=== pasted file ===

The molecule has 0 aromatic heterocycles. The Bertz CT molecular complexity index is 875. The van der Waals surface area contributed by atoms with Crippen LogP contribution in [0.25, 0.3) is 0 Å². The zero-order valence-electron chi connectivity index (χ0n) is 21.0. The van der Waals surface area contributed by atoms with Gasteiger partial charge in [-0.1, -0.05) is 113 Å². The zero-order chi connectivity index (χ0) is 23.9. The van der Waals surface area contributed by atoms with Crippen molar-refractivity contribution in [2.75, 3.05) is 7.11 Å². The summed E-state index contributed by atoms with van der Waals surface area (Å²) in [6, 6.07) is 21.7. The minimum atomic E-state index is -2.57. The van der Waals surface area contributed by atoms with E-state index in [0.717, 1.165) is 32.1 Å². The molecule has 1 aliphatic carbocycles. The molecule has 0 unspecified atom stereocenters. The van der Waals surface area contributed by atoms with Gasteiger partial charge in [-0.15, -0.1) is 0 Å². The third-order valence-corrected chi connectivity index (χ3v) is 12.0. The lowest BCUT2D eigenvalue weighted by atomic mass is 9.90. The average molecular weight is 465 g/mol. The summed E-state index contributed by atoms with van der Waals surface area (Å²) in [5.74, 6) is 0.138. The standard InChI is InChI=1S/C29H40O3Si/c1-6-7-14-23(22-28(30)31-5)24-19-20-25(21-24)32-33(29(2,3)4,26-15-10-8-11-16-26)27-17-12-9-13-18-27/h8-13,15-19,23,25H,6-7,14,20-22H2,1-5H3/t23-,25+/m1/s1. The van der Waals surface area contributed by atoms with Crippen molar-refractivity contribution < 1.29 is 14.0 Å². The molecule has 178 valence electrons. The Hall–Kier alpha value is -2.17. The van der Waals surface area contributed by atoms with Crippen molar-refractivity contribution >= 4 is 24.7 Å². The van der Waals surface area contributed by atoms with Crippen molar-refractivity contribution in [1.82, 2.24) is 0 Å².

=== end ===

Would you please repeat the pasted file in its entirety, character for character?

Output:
The molecule has 0 aromatic heterocycles. The Bertz CT molecular complexity index is 875. The van der Waals surface area contributed by atoms with Crippen LogP contribution in [0.25, 0.3) is 0 Å². The zero-order valence-electron chi connectivity index (χ0n) is 21.0. The van der Waals surface area contributed by atoms with Gasteiger partial charge in [-0.1, -0.05) is 113 Å². The zero-order chi connectivity index (χ0) is 23.9. The van der Waals surface area contributed by atoms with Crippen molar-refractivity contribution in [2.75, 3.05) is 7.11 Å². The summed E-state index contributed by atoms with van der Waals surface area (Å²) in [6, 6.07) is 21.7. The minimum atomic E-state index is -2.57. The van der Waals surface area contributed by atoms with E-state index in [0.717, 1.165) is 32.1 Å². The molecule has 1 aliphatic carbocycles. The molecule has 0 unspecified atom stereocenters. The van der Waals surface area contributed by atoms with Gasteiger partial charge in [-0.15, -0.1) is 0 Å². The third-order valence-corrected chi connectivity index (χ3v) is 12.0. The lowest BCUT2D eigenvalue weighted by atomic mass is 9.90. The average molecular weight is 465 g/mol. The summed E-state index contributed by atoms with van der Waals surface area (Å²) in [5.74, 6) is 0.138. The standard InChI is InChI=1S/C29H40O3Si/c1-6-7-14-23(22-28(30)31-5)24-19-20-25(21-24)32-33(29(2,3)4,26-15-10-8-11-16-26)27-17-12-9-13-18-27/h8-13,15-19,23,25H,6-7,14,20-22H2,1-5H3/t23-,25+/m1/s1. The van der Waals surface area contributed by atoms with Crippen molar-refractivity contribution < 1.29 is 14.0 Å². The molecule has 178 valence electrons. The Hall–Kier alpha value is -2.17. The van der Waals surface area contributed by atoms with Crippen molar-refractivity contribution >= 4 is 24.7 Å². The van der Waals surface area contributed by atoms with Crippen molar-refractivity contribution in [1.82, 2.24) is 0 Å².